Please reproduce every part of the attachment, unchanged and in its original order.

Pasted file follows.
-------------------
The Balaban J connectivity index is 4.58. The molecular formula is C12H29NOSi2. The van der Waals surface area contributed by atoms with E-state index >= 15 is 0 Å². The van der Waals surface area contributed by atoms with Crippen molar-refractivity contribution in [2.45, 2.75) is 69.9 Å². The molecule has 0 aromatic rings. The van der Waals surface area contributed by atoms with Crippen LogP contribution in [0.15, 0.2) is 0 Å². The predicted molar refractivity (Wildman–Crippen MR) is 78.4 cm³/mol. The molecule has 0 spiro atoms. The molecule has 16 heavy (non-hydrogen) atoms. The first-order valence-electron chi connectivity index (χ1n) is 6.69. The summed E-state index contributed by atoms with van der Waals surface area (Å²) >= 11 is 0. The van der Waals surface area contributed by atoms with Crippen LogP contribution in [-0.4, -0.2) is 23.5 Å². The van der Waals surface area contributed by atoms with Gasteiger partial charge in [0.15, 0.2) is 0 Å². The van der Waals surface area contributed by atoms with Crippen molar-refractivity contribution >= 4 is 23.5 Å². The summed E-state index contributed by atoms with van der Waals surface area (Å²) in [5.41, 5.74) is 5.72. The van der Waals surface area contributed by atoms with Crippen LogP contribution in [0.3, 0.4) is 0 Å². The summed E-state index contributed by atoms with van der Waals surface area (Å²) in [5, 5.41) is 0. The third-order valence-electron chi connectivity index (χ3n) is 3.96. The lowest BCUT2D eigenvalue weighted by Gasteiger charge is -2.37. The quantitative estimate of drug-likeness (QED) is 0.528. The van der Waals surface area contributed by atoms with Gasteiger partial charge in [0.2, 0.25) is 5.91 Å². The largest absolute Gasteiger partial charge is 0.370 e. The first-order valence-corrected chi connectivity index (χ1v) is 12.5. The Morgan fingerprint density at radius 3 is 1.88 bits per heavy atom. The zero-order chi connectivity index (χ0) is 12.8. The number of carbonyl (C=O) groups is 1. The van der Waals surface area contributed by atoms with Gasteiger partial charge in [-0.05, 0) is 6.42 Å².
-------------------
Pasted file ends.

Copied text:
The Balaban J connectivity index is 4.58. The molecular formula is C12H29NOSi2. The van der Waals surface area contributed by atoms with E-state index >= 15 is 0 Å². The van der Waals surface area contributed by atoms with Crippen molar-refractivity contribution in [2.45, 2.75) is 69.9 Å². The molecule has 0 aromatic rings. The van der Waals surface area contributed by atoms with Crippen LogP contribution in [0.15, 0.2) is 0 Å². The predicted molar refractivity (Wildman–Crippen MR) is 78.4 cm³/mol. The molecule has 0 spiro atoms. The molecule has 16 heavy (non-hydrogen) atoms. The first-order valence-electron chi connectivity index (χ1n) is 6.69. The summed E-state index contributed by atoms with van der Waals surface area (Å²) >= 11 is 0. The van der Waals surface area contributed by atoms with Crippen LogP contribution in [-0.4, -0.2) is 23.5 Å². The van der Waals surface area contributed by atoms with Gasteiger partial charge in [0.15, 0.2) is 0 Å². The van der Waals surface area contributed by atoms with Crippen molar-refractivity contribution >= 4 is 23.5 Å². The summed E-state index contributed by atoms with van der Waals surface area (Å²) in [5.41, 5.74) is 5.72. The van der Waals surface area contributed by atoms with Crippen LogP contribution in [0.3, 0.4) is 0 Å². The summed E-state index contributed by atoms with van der Waals surface area (Å²) in [5, 5.41) is 0. The third-order valence-electron chi connectivity index (χ3n) is 3.96. The lowest BCUT2D eigenvalue weighted by Gasteiger charge is -2.37. The quantitative estimate of drug-likeness (QED) is 0.528. The van der Waals surface area contributed by atoms with Gasteiger partial charge in [0.2, 0.25) is 5.91 Å². The largest absolute Gasteiger partial charge is 0.370 e. The first-order valence-corrected chi connectivity index (χ1v) is 12.5. The Morgan fingerprint density at radius 3 is 1.88 bits per heavy atom. The zero-order chi connectivity index (χ0) is 12.8. The number of carbonyl (C=O) groups is 1. The van der Waals surface area contributed by atoms with Gasteiger partial charge in [-0.05, 0) is 6.42 Å².